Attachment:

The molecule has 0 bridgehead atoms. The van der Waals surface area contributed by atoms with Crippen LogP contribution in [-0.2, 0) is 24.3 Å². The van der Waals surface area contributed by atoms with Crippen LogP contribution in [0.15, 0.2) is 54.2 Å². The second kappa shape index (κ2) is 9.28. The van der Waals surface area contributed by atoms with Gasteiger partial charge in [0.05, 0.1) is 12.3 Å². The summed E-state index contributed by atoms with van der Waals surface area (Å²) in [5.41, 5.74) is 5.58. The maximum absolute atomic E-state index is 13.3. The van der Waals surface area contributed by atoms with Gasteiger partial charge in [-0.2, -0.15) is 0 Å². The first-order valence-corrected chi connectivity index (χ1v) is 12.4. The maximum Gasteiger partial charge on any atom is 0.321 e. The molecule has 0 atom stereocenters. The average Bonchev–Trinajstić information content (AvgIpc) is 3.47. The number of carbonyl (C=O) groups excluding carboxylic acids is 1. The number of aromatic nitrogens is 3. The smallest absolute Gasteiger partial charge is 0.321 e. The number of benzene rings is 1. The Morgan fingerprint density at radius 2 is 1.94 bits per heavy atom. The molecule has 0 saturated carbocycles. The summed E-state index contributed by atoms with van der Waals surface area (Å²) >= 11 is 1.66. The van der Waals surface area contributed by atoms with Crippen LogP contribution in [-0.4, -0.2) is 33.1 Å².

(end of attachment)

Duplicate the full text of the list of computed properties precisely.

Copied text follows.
The molecule has 0 bridgehead atoms. The van der Waals surface area contributed by atoms with Crippen LogP contribution in [-0.2, 0) is 24.3 Å². The van der Waals surface area contributed by atoms with Crippen LogP contribution in [0.15, 0.2) is 54.2 Å². The second kappa shape index (κ2) is 9.28. The van der Waals surface area contributed by atoms with Gasteiger partial charge in [0.05, 0.1) is 12.3 Å². The summed E-state index contributed by atoms with van der Waals surface area (Å²) in [5.41, 5.74) is 5.58. The maximum absolute atomic E-state index is 13.3. The van der Waals surface area contributed by atoms with Gasteiger partial charge in [-0.2, -0.15) is 0 Å². The first-order valence-corrected chi connectivity index (χ1v) is 12.4. The maximum Gasteiger partial charge on any atom is 0.321 e. The molecule has 0 atom stereocenters. The average Bonchev–Trinajstić information content (AvgIpc) is 3.47. The number of carbonyl (C=O) groups excluding carboxylic acids is 1. The number of aromatic nitrogens is 3. The smallest absolute Gasteiger partial charge is 0.321 e. The number of benzene rings is 1. The Morgan fingerprint density at radius 2 is 1.94 bits per heavy atom. The molecule has 0 saturated carbocycles. The summed E-state index contributed by atoms with van der Waals surface area (Å²) >= 11 is 1.66. The van der Waals surface area contributed by atoms with Crippen LogP contribution in [-0.4, -0.2) is 33.1 Å².